Actress Juliet Stevenson spoke to Amnesty Magazine about helping refugee children, playing Paulina, a Chilean detained under the Pinochet regime – and why as a chold she felt she didn't really belong.
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Describe your childhood
It was peripatetic because my father was an Army officer and was posted to a new place every two years. I lived in Germany, Australia, Malta. I have no roots. I often felt like I didn’t belong but learned to adapt fast.
When did you first experience injustice?
I was six and living in Malta. I clearly remember being driven through poor, slum housing looking for our lost dog. It was nothing like where we lived. I was shocked by the poverty and unfairness. My mum said I started drawing long rows of little terraced houses with me living right in the middle, the same as everybody else.
What’s special about your choice of poem for our new anthology Poems That Make Grown Women Cry?
I chose the poem The Kaleidoscope – it’s part of a beautiful collection Douglas Dunn wrote for his wife after she died of cancer. It is exquisite and achieves what I love: the quiet, potent distillation of a moment of intense loss. It’s deeply moving.
Was a love of poetry the start of you being an actress?
Absolutely. When I was nine, I read a poem by WH Auden and had an overwhelming desire to communicate it to an audience. It hit me like a thunderbolt. My drama teacher – encouraging and challenging – also saw something in me. I was quite shy with a lisp and had no confidence with the way that I looked. She gave me a sense that acting might be possible.
You’ve recently spent time in the refugee camp in Calais…
I've been a lot over the past six months. The conditions there fired me to become active. I’m involved in Citizens UK’s project to bring unaccompanied children in the camp to the UK. They have legal rights to this because they have family here but the Home Office isn’t processing their claims. I also bought a double-decker bus on e-Bay and had it converted to use as a women and children’s centre, as the police smashed up their old one. It was surprisingly easy to do. I had asked one of the volunteers what was needed. It was a week before the evictions; everyone was frightened. She said 'I dream of a double decker bus that's warm, dry and we can drive it away with the children if we have to'. We drove the bus into camp in March.
What's your latest project there?
I’m working with my husband and stepson Tomo on a documentary called #HumansAfterAll. For months Tomo has been in Calais filming refugees from Syria, Afghanistan, Sudan, Iraq, all over the world. He started as a volunteer in the kitchen and gradually got to know people. The stories are incredible. He filmed only their hands to protect identities -but what started as an expedient measure has emerged as a moving, eloquent feature.
Are human rights and acting connected?
There’s a strong link – imagining yourself into somebody else’s life, trying to understand others with very different lives without judging. I first encountered the refugee community when playing Paulina in Death and the Maiden.
You won the Actress of the Year Olivier Award for this play in 1992. How did it inspire your work on refugees?
Paulina was detained, raped and tortured under the Pinochet regime. Years later, her husband brings home a stranger and she instantly believes his voice to be that of her torturer – she was blindfolded so never saw faces. She takes him captive in her living room and interrogates him. For the first time as an actress, I felt I couldn’t play this part without help. I went to the Medical Foundation for the Care of Victims of Torture, under Helen Bamber, and she introduced me to Chilean refugees who talked of torture and detention with extraordinary openness and generosity. I got involved. I couldn’t walk away from the people or the foundation.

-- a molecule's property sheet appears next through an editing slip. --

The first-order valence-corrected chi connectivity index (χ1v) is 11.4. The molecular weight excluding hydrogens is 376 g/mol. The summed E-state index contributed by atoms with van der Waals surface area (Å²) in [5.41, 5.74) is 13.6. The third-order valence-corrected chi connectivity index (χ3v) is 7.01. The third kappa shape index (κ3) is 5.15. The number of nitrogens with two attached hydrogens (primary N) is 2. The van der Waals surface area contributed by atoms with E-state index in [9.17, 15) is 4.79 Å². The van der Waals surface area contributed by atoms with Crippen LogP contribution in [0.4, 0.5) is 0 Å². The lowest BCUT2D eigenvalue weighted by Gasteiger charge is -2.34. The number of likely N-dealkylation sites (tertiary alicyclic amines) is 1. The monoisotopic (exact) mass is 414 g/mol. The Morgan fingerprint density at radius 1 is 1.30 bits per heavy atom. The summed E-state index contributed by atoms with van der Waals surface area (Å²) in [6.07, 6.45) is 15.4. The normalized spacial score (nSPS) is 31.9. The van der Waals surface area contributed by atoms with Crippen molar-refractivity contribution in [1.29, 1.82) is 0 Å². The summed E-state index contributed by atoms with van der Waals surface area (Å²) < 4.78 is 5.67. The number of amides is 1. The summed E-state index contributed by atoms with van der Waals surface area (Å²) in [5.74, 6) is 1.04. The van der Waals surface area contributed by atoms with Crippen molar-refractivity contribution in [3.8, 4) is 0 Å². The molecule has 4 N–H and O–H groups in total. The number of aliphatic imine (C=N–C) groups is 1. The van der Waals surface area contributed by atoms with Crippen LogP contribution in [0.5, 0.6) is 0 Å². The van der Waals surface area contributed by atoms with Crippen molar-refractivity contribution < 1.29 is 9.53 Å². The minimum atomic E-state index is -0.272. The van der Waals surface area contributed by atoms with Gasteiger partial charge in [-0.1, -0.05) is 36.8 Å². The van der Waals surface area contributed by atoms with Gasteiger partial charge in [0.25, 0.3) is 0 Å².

What other role of yours has been hard to play?
Mother Teresa (The Letters, 2014) was a big leap because I’m not a Christian. We filmed in India, where she’s still a heroine. Being there helped me to understand her. She was in a religious order that wasn’t allowed out beyond a wall, but she kept peering over it, at the poverty and discrimination. She had to walk into the difficulty and be part of it. Whatever else you think of her, that’s admirable.
What makes you angry?
The blind and brutal negligence of refugees by our government and other European governments who squabble about ratios, number crunch and argue while failing to respond to this refugee catastrophe. Our government is turning its back on the unimaginable hardship these refugees face. This moment in history requires compassion and political wisdom.
What makes you happy?
Being with my family, walking, the seaside, being under the sky.
What’s your biggest achievement?
Being with my husband for 23 years. I love Hugh just as much if not more than I did.
Who inspires you?
My mother. She’s fantastic, a progressive thinker. And the late Helen Bamber, founder of the Medical Foundation for the Care of Victims of Torture, who became my friend and mentor.
If you could change one thing in the world?
I’d let women have a go at running it. They might be better suited to collaborative decision making!
What does Amnesty mean to you?
Amnesty was one of the first NGOs I heard of in my teens – it’s always been a light, so I feel proud of any connection with it. How it has sustained its integrity as a trusted and vigilant voice for human rights over the years is amazing.
This is an edited version of an interview first published in Amnesty Magazine Summer issue 2016.